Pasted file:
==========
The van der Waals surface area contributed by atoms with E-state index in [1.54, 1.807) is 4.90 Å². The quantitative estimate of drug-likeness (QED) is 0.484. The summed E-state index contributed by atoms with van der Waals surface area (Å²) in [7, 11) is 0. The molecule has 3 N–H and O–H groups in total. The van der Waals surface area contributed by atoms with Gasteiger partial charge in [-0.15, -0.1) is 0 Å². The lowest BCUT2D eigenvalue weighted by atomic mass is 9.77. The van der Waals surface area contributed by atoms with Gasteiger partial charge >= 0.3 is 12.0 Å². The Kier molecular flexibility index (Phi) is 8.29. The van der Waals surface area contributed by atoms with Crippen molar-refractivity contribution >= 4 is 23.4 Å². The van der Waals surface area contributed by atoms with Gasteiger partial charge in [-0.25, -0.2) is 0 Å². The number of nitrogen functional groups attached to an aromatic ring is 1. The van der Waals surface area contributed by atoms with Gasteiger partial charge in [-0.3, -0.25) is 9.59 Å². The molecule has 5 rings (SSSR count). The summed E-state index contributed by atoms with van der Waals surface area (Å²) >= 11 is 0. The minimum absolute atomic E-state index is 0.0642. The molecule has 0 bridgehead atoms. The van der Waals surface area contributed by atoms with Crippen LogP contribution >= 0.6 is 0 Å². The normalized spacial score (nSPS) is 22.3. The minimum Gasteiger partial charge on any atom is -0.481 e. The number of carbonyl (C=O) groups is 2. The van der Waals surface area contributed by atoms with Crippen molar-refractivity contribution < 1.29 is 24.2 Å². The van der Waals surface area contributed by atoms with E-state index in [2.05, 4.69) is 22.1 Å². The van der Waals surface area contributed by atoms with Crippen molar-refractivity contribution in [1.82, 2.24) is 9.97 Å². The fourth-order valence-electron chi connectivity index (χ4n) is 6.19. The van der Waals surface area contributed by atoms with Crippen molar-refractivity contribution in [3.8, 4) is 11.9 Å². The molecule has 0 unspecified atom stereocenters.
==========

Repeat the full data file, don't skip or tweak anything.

The van der Waals surface area contributed by atoms with E-state index in [1.54, 1.807) is 4.90 Å². The quantitative estimate of drug-likeness (QED) is 0.484. The summed E-state index contributed by atoms with van der Waals surface area (Å²) in [7, 11) is 0. The molecule has 3 N–H and O–H groups in total. The van der Waals surface area contributed by atoms with Gasteiger partial charge in [-0.15, -0.1) is 0 Å². The lowest BCUT2D eigenvalue weighted by atomic mass is 9.77. The van der Waals surface area contributed by atoms with Gasteiger partial charge >= 0.3 is 12.0 Å². The Kier molecular flexibility index (Phi) is 8.29. The van der Waals surface area contributed by atoms with Crippen molar-refractivity contribution >= 4 is 23.4 Å². The van der Waals surface area contributed by atoms with Gasteiger partial charge in [-0.25, -0.2) is 0 Å². The number of nitrogen functional groups attached to an aromatic ring is 1. The van der Waals surface area contributed by atoms with Gasteiger partial charge in [-0.3, -0.25) is 9.59 Å². The molecule has 5 rings (SSSR count). The summed E-state index contributed by atoms with van der Waals surface area (Å²) >= 11 is 0. The minimum absolute atomic E-state index is 0.0642. The molecule has 0 bridgehead atoms. The van der Waals surface area contributed by atoms with Crippen LogP contribution >= 0.6 is 0 Å². The normalized spacial score (nSPS) is 22.3. The minimum Gasteiger partial charge on any atom is -0.481 e. The number of carbonyl (C=O) groups is 2. The van der Waals surface area contributed by atoms with Crippen molar-refractivity contribution < 1.29 is 24.2 Å². The van der Waals surface area contributed by atoms with E-state index in [2.05, 4.69) is 22.1 Å². The van der Waals surface area contributed by atoms with Crippen molar-refractivity contribution in [1.82, 2.24) is 9.97 Å². The fourth-order valence-electron chi connectivity index (χ4n) is 6.19. The van der Waals surface area contributed by atoms with Crippen molar-refractivity contribution in [3.8, 4) is 11.9 Å². The molecule has 0 unspecified atom stereocenters.